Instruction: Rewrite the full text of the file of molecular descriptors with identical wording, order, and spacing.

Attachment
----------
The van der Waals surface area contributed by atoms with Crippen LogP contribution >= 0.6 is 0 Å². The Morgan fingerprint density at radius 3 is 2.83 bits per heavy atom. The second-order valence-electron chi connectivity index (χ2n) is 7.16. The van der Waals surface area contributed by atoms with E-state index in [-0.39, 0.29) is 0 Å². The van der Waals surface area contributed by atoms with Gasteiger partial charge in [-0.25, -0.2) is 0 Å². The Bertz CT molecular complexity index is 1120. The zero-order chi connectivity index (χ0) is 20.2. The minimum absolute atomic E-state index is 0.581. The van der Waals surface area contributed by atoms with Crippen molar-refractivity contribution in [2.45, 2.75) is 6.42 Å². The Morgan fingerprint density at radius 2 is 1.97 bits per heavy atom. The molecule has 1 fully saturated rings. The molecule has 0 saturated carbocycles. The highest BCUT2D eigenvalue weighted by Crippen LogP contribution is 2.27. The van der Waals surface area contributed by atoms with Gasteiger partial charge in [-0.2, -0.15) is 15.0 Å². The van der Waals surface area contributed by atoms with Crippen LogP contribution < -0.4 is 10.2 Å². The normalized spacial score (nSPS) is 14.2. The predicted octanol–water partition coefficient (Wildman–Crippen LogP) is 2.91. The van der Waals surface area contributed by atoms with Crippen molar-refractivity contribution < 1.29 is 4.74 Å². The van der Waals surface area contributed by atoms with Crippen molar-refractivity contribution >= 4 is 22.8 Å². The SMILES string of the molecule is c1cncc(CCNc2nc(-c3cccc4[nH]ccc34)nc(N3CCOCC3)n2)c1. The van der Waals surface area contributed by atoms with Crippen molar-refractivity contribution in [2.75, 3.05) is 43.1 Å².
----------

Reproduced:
The van der Waals surface area contributed by atoms with Crippen LogP contribution >= 0.6 is 0 Å². The Morgan fingerprint density at radius 3 is 2.83 bits per heavy atom. The second-order valence-electron chi connectivity index (χ2n) is 7.16. The van der Waals surface area contributed by atoms with E-state index in [-0.39, 0.29) is 0 Å². The van der Waals surface area contributed by atoms with Gasteiger partial charge in [-0.25, -0.2) is 0 Å². The Bertz CT molecular complexity index is 1120. The zero-order chi connectivity index (χ0) is 20.2. The minimum absolute atomic E-state index is 0.581. The van der Waals surface area contributed by atoms with Crippen molar-refractivity contribution in [2.45, 2.75) is 6.42 Å². The Morgan fingerprint density at radius 2 is 1.97 bits per heavy atom. The molecule has 1 fully saturated rings. The molecule has 0 saturated carbocycles. The highest BCUT2D eigenvalue weighted by Crippen LogP contribution is 2.27. The van der Waals surface area contributed by atoms with Gasteiger partial charge in [-0.2, -0.15) is 15.0 Å². The van der Waals surface area contributed by atoms with Crippen LogP contribution < -0.4 is 10.2 Å². The normalized spacial score (nSPS) is 14.2. The predicted octanol–water partition coefficient (Wildman–Crippen LogP) is 2.91. The van der Waals surface area contributed by atoms with Crippen molar-refractivity contribution < 1.29 is 4.74 Å². The van der Waals surface area contributed by atoms with Crippen molar-refractivity contribution >= 4 is 22.8 Å². The SMILES string of the molecule is c1cncc(CCNc2nc(-c3cccc4[nH]ccc34)nc(N3CCOCC3)n2)c1. The van der Waals surface area contributed by atoms with Crippen molar-refractivity contribution in [2.75, 3.05) is 43.1 Å².